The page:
Yet more evidence that Apple is interested in VR: Apple announced ARKit as part of iOS 11 at WWDC 2017 in June. ARKit allows developers to offer high-end augmented reality capabilities in their apps without having to develop the AR system, and improves existing AR solutions too – for example, Pokemon GO running ARKit looks much smoother than it did previously.
Per Apple’s ARKit page on its website, it claims that ARKit is a “cutting-edge platform for developing augmented reality apps for iPhone and iPad” and it offers “powerful capabilities for positional tracking and scene understanding”.
It makes sense for Apple to offer AR as part of the iPhone and iPad experience, as it’s a device already in the hands of millions of consumers. It also encourages developers to create AR apps that could in future be ported to an AR headset, if that’s the route that Apple decides to go down.
Plus, it’ll make iOS the biggest AR platform in the world on day one. Not too bad for emerging technology!
Analyst claims AR is a perfect partnership for Apple
KGI analyst and all-round Apple psychic Ming-Chi Kuo has told investors that he believes that Apple’s track record of delivering innovative and high-quality user experiences will help the company move into – and succeed – in the AR market. Citing how the iPod paved the way for the iPhone, Kuo suggests that the iPhone could provide the building blocks for a full-blown AR solution – although he didn’t provide details on what it might look like.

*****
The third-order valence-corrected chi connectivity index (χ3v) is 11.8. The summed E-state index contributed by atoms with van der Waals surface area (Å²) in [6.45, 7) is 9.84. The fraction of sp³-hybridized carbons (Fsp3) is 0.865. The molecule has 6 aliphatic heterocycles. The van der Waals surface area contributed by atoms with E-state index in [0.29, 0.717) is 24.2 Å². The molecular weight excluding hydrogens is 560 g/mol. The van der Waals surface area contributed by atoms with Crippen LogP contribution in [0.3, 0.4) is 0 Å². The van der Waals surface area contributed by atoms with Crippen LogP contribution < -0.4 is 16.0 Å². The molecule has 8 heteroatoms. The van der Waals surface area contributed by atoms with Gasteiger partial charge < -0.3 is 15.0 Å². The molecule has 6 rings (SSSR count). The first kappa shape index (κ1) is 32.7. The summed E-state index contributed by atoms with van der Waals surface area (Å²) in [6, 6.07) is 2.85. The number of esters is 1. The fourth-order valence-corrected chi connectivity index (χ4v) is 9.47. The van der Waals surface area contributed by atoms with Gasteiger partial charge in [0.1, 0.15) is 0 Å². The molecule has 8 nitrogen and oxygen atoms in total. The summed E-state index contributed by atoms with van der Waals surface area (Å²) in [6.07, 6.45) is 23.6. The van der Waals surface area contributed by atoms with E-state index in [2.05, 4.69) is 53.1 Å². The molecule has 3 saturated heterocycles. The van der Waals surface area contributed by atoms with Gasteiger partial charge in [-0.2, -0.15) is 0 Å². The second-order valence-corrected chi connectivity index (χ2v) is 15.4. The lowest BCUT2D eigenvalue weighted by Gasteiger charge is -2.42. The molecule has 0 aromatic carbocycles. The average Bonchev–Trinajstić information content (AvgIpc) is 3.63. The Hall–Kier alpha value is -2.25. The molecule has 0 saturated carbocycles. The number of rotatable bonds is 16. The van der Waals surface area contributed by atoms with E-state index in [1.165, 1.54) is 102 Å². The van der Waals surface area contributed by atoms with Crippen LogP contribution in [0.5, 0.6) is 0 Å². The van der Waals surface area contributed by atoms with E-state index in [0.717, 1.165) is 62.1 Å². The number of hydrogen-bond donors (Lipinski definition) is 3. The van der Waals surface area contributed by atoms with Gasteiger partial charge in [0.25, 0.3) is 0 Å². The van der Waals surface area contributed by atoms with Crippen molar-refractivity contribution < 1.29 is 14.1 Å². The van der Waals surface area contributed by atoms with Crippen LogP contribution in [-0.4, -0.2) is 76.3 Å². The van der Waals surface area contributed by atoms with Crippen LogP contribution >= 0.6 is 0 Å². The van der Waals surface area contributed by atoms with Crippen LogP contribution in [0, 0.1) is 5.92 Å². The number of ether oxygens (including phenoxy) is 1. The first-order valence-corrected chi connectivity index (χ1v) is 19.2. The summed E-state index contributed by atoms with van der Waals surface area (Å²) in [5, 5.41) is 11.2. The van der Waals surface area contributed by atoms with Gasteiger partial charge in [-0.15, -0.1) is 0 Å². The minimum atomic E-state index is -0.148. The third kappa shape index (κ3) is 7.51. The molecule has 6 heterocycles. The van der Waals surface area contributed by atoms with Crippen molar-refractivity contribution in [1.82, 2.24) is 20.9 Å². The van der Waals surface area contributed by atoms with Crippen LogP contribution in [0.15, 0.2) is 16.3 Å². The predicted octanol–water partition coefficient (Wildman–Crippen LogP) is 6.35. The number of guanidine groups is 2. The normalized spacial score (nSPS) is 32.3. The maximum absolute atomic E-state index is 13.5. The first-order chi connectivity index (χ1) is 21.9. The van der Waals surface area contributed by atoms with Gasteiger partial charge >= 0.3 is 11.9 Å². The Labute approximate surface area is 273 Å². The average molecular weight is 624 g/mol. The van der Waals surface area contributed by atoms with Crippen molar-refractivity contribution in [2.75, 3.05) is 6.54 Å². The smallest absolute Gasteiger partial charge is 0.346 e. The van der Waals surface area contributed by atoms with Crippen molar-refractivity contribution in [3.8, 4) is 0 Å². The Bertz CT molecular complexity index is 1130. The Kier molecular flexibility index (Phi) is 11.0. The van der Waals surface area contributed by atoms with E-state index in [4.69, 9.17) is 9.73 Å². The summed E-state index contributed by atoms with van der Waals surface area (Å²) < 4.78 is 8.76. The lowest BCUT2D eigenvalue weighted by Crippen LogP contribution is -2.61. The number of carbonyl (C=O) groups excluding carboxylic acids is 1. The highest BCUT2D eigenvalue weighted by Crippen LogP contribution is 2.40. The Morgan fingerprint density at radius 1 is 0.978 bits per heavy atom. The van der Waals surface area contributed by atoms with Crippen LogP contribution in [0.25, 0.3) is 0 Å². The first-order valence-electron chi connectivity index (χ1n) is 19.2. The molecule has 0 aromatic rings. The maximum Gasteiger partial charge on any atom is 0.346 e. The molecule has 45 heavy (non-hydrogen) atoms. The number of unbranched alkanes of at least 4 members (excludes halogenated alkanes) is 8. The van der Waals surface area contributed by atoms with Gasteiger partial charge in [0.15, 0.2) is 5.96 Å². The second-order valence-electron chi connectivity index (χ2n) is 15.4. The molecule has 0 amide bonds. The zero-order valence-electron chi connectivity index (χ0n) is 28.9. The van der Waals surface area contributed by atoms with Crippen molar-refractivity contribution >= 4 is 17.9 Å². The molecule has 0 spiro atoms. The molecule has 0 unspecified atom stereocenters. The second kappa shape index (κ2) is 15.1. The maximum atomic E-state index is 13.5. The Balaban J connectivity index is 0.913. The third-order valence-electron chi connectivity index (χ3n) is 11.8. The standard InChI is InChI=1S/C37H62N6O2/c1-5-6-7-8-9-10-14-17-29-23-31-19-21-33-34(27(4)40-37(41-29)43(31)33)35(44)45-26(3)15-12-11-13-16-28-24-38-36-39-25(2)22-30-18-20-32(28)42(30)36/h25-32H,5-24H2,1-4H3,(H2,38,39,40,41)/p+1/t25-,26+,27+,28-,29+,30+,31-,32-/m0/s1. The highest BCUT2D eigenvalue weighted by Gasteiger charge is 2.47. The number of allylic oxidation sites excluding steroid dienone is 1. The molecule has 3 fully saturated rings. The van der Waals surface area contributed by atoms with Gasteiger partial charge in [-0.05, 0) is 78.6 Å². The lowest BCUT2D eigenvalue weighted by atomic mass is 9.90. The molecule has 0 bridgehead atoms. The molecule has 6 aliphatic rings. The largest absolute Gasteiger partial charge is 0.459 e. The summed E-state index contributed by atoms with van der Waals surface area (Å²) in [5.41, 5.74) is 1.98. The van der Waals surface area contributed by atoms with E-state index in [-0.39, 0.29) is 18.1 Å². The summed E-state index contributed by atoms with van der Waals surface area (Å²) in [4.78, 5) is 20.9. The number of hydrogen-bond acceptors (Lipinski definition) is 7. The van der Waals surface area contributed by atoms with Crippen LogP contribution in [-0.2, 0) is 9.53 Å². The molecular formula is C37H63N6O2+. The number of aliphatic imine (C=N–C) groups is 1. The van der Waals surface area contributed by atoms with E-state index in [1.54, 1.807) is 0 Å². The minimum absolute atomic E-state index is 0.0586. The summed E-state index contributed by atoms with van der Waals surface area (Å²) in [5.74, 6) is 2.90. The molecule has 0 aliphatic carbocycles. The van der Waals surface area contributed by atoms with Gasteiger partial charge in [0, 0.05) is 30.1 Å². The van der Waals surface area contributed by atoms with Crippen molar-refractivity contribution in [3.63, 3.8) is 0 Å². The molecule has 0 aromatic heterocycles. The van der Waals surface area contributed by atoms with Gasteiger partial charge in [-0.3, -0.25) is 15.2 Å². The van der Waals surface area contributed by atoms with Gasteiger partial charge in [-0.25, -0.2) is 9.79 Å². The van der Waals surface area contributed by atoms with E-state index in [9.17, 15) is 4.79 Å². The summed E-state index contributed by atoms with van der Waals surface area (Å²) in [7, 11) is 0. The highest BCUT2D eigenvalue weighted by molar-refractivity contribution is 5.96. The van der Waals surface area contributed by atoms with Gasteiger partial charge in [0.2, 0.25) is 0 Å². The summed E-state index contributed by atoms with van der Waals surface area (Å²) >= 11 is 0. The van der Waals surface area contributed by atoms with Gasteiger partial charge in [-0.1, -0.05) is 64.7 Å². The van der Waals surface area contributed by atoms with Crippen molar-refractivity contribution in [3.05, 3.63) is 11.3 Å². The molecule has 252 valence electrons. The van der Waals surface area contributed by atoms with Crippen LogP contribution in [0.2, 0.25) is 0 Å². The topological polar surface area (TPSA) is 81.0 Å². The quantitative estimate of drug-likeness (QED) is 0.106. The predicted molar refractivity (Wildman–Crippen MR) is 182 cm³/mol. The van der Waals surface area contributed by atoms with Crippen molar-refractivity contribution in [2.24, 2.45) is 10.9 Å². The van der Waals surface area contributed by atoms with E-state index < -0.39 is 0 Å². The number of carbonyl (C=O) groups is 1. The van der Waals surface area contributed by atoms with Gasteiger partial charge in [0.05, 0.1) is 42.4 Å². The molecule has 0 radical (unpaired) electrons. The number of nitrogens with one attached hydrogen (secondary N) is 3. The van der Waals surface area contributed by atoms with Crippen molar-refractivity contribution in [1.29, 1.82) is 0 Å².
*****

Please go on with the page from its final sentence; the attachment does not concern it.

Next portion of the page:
Generally, Kuo believes that Apple could integrate AR to redefine key product lines; an AR-powered interface could change the way that users interact with small-screen devices like the Apple Watch, eliminating issues with clunky controls.
A iPhone Hacks report claimed that Apple’s smart glasses have a unique design, according to their source.
Their insider provided details on the design – featuring a bone conduction earpiece, a microphone, an accelerometer and a capacitive frame for navigation and interaction, the glasses sound impressive.
The smart glass itself was said to be manufactured using a Kopin NED Acetate frame, and there’s even claims that Apple was looking to sell them with prescription lenses or even polarised lenses in partnership with Zeiss.
Some creative people have already come up with potential designs for Apple’s glasses. For example, this YouTube video (which enthusiastically claimed that the specs could launch in 2018) has some neat designs.
In January 2017, Apple was granted a pair of patents that could give us a glimpse at the company’s AR aspirations. Patent no. 9,560,273 details the hardware framework of an AR device that can understand its environment thanks to enhanced computer vision capabilities, while patent no. 9,558,581 details the method of overlaying virtual information on a physical environment.